Monday, July 5, 2010

#ASOIAF Re-read: A Game of Thrones, Part 20

Did you have a good weekend? For a long weekend that featured Canada Day on this side of the border, Independence Day on the south side of the border, the Pride parade, and a visit from the Queen of England, it was a fairly ho-hum stretch of days for me. Kinda blah. That's all I can say.

So what better way to kick off the first full week of July than with the latest from Westeros. This episode will feature some royals and not-yet-royals behaving badly, and the previously promised chapter that I'm oddly partial to. See? I eventually deliver.

In the interest of continuity, here is the last post (part 19), the intro post, and the first post. You can follow along using the #ASOIAF hashtag on Twitter, and the RSS button near the upper right of the screen. Your comments on these and other matters are always welcome, World Cup predictions included.

Picking up almost where we left off last time with The Ballad of Ned Stark...

Chapter 44: Sansa


What Happens
Sansa is upset and embarrassed that her father did not send Loras Tyrell after Ser Gregor when he clearly would have made the perfect hero. Her friend, Jeyne Poole, thinks Ser Ilyn should have gone, but she also thinks the world of Ser Beric. Sansa thinks Ser Beric is too old at twenty-one.

Sansa tells Jeyne about what else happened at the gathering, including the appeal from a black brother for men to join the Night's Watch. The man was hideous and dirty, and if he was the sort of man that came from the Wall, Sansa felt sorry for Jon Snow.

The next morning she watches as Ser Beric and the others leave King's Landing. She goes down to the kitchens and sees Arya there. Their conversation descends into bickering and name-calling, until Septa Mordane sends them both to their rooms.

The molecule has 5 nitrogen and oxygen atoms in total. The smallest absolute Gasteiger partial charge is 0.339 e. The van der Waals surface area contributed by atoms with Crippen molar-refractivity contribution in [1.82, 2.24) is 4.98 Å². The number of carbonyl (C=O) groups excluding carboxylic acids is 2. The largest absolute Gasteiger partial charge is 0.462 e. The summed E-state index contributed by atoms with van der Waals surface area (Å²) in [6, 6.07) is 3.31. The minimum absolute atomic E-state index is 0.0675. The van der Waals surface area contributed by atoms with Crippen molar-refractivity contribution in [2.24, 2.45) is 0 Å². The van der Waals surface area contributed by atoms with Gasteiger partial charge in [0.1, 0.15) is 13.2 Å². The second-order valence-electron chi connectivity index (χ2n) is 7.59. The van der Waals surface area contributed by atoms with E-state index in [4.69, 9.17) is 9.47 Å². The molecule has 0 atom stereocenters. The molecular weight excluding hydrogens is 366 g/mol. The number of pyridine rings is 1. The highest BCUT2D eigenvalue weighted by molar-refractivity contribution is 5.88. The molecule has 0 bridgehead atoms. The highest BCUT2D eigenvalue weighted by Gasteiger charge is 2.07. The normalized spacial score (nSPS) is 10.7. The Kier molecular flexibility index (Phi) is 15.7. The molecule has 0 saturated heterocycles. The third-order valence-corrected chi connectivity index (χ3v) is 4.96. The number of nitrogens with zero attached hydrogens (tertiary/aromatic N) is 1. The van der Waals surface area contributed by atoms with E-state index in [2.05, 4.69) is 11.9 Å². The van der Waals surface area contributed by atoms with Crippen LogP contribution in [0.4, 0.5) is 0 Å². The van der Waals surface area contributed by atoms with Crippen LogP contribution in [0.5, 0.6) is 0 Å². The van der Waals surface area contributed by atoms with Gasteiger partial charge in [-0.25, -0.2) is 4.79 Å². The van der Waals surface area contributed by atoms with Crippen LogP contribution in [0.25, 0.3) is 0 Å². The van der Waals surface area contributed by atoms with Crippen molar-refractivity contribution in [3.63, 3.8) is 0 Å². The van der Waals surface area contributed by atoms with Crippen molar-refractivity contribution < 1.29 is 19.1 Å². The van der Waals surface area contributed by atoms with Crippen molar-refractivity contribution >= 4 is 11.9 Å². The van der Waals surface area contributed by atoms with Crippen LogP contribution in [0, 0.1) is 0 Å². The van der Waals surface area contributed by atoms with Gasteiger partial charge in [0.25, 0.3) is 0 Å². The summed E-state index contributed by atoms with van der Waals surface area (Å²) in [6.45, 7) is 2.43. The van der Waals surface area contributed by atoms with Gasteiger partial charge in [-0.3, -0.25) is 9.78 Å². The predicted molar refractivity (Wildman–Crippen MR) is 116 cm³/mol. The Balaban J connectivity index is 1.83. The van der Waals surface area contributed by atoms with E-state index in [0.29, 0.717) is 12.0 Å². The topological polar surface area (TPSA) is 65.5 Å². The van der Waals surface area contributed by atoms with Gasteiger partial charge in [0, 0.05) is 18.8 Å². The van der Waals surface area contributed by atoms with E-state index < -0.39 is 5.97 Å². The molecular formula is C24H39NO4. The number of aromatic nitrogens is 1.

A few hours later, the septa brings the girls to their father, and he tells them that they are going back to Winterfell. Arya hopes they can take Syrio Forel, but Sansa is crushed as her dream of marrying Joffrey is being denied. She verbally lashes out at Arya, thinking it all her sister's fault that they're leaving, and begs Ned to let her stay. She swears that she loves Joff and can't bear to be parted from him.

Ned tells her that she is young, and he will make another match for her, with someone far better than Joff. She argues that she just wants the prince. She wants to give him blonde babies, "as brave as the wolf and as proud as the lion."
Arya made a face. "Not if Joffrey's his father," she said. "He's a liar and a craven and anyhow he's a stag, not a lion."
Sansa felt tears in her eyes. "He is not! He's not the least bit like that old drunken king."

Her words trigger a reaction in Ned. "Gods," he swore softly, "out of the mouths of babes..." He calls for the septa to take his children away, promising to talk to them again the next day. But Sansa just cries, angry at her father and sister.

Commentary
Sansa, Sansa, Sansa. Give Martin credit; he knows how to write characters we can loathe. I think I've mentioned that I like Sansa, but not at this point in the story. She is the epitome of a selfish, stuck-up brat. It's a little surprising, considering her upbringing. You'd think she had better manners for her father, even if she dislikes Arya. She loses it in front of Ned. I guess the courtly manners don't last when a dream is being taken away.

Arya continues being awesome in her very brief appearance, showing maturity and restraint when it comes to Sansa.

And it was finally revelation time for Ned and the mystery of Jon Arryn's death. The royal brats are offspring of Cersei and Jaime. Ick.

That's been such an accepted part of this series for so long that I can't remember when I first clued into the truth. There's any number of clues, of course. A more intelligent armchair detective might even have considered it elementary but I don't think I got it until Mya Stone showed up on the heels of Gendry, and then baby Barra confirmed it. So, everything has clicked into place for Ned, and he must act. No, wait... not everything. He still thinks Cersei murdered Jon Arryn. But that's a finer detail, and not pertinent to the main thing, which we'll get to in the next chapter.